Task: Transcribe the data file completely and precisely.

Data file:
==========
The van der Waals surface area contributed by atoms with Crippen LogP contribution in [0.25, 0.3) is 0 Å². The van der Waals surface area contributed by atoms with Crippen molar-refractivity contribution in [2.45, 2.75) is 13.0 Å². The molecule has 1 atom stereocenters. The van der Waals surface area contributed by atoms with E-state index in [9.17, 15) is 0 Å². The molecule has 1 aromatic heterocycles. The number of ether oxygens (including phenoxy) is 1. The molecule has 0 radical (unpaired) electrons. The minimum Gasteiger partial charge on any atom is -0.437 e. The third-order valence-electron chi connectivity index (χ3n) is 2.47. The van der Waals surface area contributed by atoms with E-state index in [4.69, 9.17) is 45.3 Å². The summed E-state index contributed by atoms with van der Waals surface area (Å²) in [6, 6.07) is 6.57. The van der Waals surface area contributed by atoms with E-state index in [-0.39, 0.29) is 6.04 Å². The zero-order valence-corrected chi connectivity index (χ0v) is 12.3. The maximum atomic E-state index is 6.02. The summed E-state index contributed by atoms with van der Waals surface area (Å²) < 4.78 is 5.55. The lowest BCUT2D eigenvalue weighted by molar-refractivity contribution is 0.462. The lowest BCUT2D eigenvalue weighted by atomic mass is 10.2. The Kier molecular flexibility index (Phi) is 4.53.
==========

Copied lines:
The van der Waals surface area contributed by atoms with Crippen LogP contribution in [0.25, 0.3) is 0 Å². The van der Waals surface area contributed by atoms with Crippen molar-refractivity contribution in [2.45, 2.75) is 13.0 Å². The molecule has 1 atom stereocenters. The van der Waals surface area contributed by atoms with E-state index in [9.17, 15) is 0 Å². The molecule has 1 aromatic heterocycles. The number of ether oxygens (including phenoxy) is 1. The molecule has 0 radical (unpaired) electrons. The minimum Gasteiger partial charge on any atom is -0.437 e. The third-order valence-electron chi connectivity index (χ3n) is 2.47. The van der Waals surface area contributed by atoms with E-state index in [4.69, 9.17) is 45.3 Å². The summed E-state index contributed by atoms with van der Waals surface area (Å²) in [6, 6.07) is 6.57. The van der Waals surface area contributed by atoms with E-state index in [-0.39, 0.29) is 6.04 Å². The zero-order valence-corrected chi connectivity index (χ0v) is 12.3. The maximum atomic E-state index is 6.02. The summed E-state index contributed by atoms with van der Waals surface area (Å²) < 4.78 is 5.55. The lowest BCUT2D eigenvalue weighted by molar-refractivity contribution is 0.462. The lowest BCUT2D eigenvalue weighted by atomic mass is 10.2. The Kier molecular flexibility index (Phi) is 4.53.